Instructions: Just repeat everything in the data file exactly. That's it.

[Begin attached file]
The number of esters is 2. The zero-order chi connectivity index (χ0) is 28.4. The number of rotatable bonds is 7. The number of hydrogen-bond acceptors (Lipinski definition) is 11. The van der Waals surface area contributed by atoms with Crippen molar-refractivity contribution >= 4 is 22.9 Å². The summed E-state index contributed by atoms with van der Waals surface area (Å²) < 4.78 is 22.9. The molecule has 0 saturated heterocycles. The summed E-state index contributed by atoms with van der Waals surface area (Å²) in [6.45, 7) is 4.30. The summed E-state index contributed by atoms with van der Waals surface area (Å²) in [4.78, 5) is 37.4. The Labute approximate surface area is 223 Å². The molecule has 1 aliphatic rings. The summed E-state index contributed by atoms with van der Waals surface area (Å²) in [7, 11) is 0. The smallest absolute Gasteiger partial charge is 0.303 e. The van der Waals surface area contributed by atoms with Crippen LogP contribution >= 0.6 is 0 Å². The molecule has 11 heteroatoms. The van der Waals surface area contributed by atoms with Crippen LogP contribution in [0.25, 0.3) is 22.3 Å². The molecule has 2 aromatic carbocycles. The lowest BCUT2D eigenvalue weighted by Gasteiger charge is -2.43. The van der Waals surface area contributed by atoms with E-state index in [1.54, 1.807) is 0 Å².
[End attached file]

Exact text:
The number of esters is 2. The zero-order chi connectivity index (χ0) is 28.4. The number of rotatable bonds is 7. The number of hydrogen-bond acceptors (Lipinski definition) is 11. The van der Waals surface area contributed by atoms with Crippen molar-refractivity contribution >= 4 is 22.9 Å². The summed E-state index contributed by atoms with van der Waals surface area (Å²) < 4.78 is 22.9. The molecule has 0 saturated heterocycles. The summed E-state index contributed by atoms with van der Waals surface area (Å²) in [6.45, 7) is 4.30. The summed E-state index contributed by atoms with van der Waals surface area (Å²) in [4.78, 5) is 37.4. The Labute approximate surface area is 223 Å². The molecule has 1 aliphatic rings. The summed E-state index contributed by atoms with van der Waals surface area (Å²) in [7, 11) is 0. The smallest absolute Gasteiger partial charge is 0.303 e. The van der Waals surface area contributed by atoms with Crippen LogP contribution >= 0.6 is 0 Å². The molecule has 11 heteroatoms. The van der Waals surface area contributed by atoms with Crippen LogP contribution in [0.25, 0.3) is 22.3 Å². The molecule has 2 aromatic carbocycles. The lowest BCUT2D eigenvalue weighted by Gasteiger charge is -2.43. The van der Waals surface area contributed by atoms with E-state index in [1.54, 1.807) is 0 Å².